Cité de l’Océan, Biarritz
The Cité de l’Océan (City of the Ocean) is a science museum in Biarritz, on the Atlantic coast of southern France, housed in an iconic building designed by American architect Steven Holl.
Opened to the public on 26 June 2011, the City of the Ocean has been conceived to complement the Biarritz Aquarium by creating a more children-oriented museum presenting the history, geology, and ecology of the oceans mainly through multimedia and interactive exhibits.
Above, view of the Cité de l’Océan in Biarritz at dusk; photo © Iwan Baan.
Steven Holl’s building
The 3,800-square-meter/40,903-square-foot building of the Cité de l’Océan was designed by Steven Holl, in collaboration with Brazilian-American architect Solange Fabião, after winning an international architectural competition organized in 2005 by the City of Biarritz.
From the outside, the museum consists of a glazed building and a concave cobbled plaza, whose shape is reminiscent of that of a huge ocean wave. The plaza is actually the roof of a large exhibition area partially dug below the ground as if it was a submarine city laying concealed under the surface of the sea.
“The building form derives from the spatial concept “under the sky”/“under the sea”. A concave “under the sky” shape creates a central gathering plaza, open to sky and sea, with the horizon in the distance. The convex structural ceiling forms the “under the sea” exhibition spaces. This concept generates a unique profile and form for the building, and through its insertion and efficient site utilization, the project integrates seamlessly into the surrounding landscape.” Steven Holl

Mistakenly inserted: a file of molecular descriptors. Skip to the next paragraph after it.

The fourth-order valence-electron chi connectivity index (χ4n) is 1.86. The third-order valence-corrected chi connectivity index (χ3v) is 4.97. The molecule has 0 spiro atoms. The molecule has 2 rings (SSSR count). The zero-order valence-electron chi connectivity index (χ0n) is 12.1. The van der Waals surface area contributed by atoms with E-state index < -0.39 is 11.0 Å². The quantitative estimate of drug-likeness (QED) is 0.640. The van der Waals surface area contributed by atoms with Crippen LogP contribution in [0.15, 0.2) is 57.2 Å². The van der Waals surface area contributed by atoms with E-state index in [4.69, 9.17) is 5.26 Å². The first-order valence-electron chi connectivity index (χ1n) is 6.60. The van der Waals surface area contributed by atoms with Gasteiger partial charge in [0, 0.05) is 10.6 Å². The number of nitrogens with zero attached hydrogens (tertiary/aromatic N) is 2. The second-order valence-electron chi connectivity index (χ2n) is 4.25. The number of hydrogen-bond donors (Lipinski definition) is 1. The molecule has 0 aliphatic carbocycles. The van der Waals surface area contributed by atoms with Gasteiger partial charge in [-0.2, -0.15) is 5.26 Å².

A sketch by Steven Holl depicting the spatial concept “under the sky”/“under the sea”; © Steven Holl.
A sequence of cobbled footpaths, dry stone walls, grass fields, and gardens with local vegetation connects the museum with the nearby Atlantic Ocean seaside.
A panoramic view of the Ocean City of Biarritz; image courtesy of Agence d’Urbanisme du Territoire de Belfort.
Site plan, plan of the -1 level, cross and longitudinal sections; images Steven Holl Architects and Solange Fabião.
Exterior view at night, and a view of the gathering plaza with the Atlantic Ocean in the background © Iwan Baan.
The partially sunken exhibition space underneath the gathering plaza; © Iwan Baan.
The permanent exhibition
As mentioned previously, the permanent exhibition of the Cité de L’Océan is clearly oriented at children and families and consists almost exclusively of interactive exhibits and videos, many of which in 3D.
This approach to scientific education, pretty usual some years ago but a bit obsolete today, limits somewhat the attractiveness of the museum to younger people; therefore, we suggest the adults complement the visit to the Ocean City with that to the more science-oriented Aquarium / Musée de la Mer in central Biarritz, if possible.
The exhibition is divided into several sections, called “universes”, presenting various subjects related to oceans, including their origin from extraterrestrial water from comets and asteroids, marine mysteries and legendary tales, oceans’ exploration, influx on climate, submarine geology, and sea life. There is also a gallery dedicated to surfing, of which Biarritz is possibly the most famous spot in Europe
The program of the Cité de l’Océan includes changing exhibitions, conferences, live performances, educational activities, and special events.
The building of the museum also contains a shop, a 104-seat 3D cinema/auditorium, a restaurant, and a cafe.
Three views of the permanent exhibition. Images courtesy of Cité de L’Océan.
Interior view of the museum; photo © Iwan Baan.
Exterior view from the east; photo © Iwan Baan.
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